Project exposes domestic abuse

T-shirts of various colors hang across the Mall. On closer inspection, some of the clothes are decorated with messages of support, while others detail graphic experiences that might be hard for most people to share.

As the wind blows, the shirts act as flags for the survivors.

Sponsored by the Associated Students Organization, the Clothesline Project will be displayed on the Mall today from 10 a.m. to 2 p.m.

The Clothesline Project began in Cape Cod, Massachusetts in 1990 to give a voice for women who have have affected by violence and to address the issue of violence toward women, according to the website

“It’s a beautiful display of support for survivors of violence,” said Lara Conrady-Wong, Student Engagement Coordinator and Counselor. “Not only is it a historical display of shirts from the past [Clothesline Project events], but we have new shirts for students, staff and faculty to decorate as well.”

October is Domestic Violence Awareness Month and to raise awareness on the issue, the ASO, the Student Health Center and the library have worked together to organize a series of events, such as the screenings of “He Named Me Malala” and “The Hunting Ground,” which will be screened at the Great Hall at 4 p.m., according to Conrady-Wong.

More than four million women in the United States experience violence by someone they know each year and one in four women will experience violence in their lifetimes by a partner, according to the National Domestic Violence Hotline.

“For me, the Clothesline Project is empowering,” said Holly Hagan, Textbook Buyer for the Pierce College Student Store. “I’ve always been a very tough person and I don’t let anything knock me down, so to be a part of the project, it’s important to raise awareness to these issues of violence towards women.”

Hagan, who is a survivor of domestic violence, has been a part of past Clothesline Project events on campus and originally brought the display to Pierce.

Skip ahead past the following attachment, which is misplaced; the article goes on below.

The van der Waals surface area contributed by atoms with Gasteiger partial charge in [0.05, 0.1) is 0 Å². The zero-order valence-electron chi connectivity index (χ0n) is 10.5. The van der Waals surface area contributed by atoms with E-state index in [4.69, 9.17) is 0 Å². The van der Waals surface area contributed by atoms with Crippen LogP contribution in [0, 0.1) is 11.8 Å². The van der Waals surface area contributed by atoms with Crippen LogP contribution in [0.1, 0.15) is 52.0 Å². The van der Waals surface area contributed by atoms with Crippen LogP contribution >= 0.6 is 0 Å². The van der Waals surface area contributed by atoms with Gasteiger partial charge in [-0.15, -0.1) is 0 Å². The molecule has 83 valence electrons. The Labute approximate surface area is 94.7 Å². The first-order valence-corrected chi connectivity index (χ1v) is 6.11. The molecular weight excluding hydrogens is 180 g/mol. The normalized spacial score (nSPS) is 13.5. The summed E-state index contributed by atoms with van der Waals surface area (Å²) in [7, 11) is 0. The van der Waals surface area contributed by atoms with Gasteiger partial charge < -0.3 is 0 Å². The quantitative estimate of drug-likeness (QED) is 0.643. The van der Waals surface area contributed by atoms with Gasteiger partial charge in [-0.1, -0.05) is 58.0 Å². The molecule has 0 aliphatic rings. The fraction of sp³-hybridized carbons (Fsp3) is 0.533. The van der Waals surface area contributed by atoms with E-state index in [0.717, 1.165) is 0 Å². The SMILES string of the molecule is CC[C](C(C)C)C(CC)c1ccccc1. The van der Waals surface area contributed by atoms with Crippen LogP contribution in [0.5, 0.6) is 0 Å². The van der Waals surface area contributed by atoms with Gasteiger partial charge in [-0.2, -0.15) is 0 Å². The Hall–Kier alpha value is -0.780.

“Some of the t-shirts are really heartbreaking,” Hagan said. “There have been times where I’ve read a message on a shirt and totally cried because some of these people go through such traumatic situations and then some of them are even still in that situation because they don’t know how to get out.”

The different colors of shirts for the project represents the forms of violence that women experienced. White shirts represent the women who have died because of violence, red shirts for survivors of rape and sexual assaults and purple or lavender shirts for women who were attacked for their sexual orientation, according to the Clothesline Project’s website.

Women between the ages of 16-24 experience the highest per capita of violence by their partner and a quarter of college women will experience sexual assault over the course of their college life, according to a report by the University of Michigan.

The Student Health Center offers some services to students who may experience violence.

“One of the most important things we provide is a place for students to come in and feel safe to talk,” said Loralyn Frederick, Health Center Assistant. “They can seek therapy and counseling from one of our mental health specialists.”

The Student Health Center has two clinical psychologists that students can talk to and the center is looking to Title IX to provide more funding for additional resources for students, according to Frederick.

During the event, there will be a booth where students can participate and decorate shirts with their messages and seek information about the project, according to Conrady-Wong.

“In case students will have questions, we will have staff available on site,” Conrady-Wong said. “We’re prepared in case students need additional support like if they become affected [by the experience of viewing the project].”

In coordination with the Clothesline Project and Domestic Violence Awareness Month, the ASO and the Student Health Center will screen the documentary “The Hunting Ground” at the Great Hall on Thursday, Oct. 27 from 4 p.m. through 6 p.m.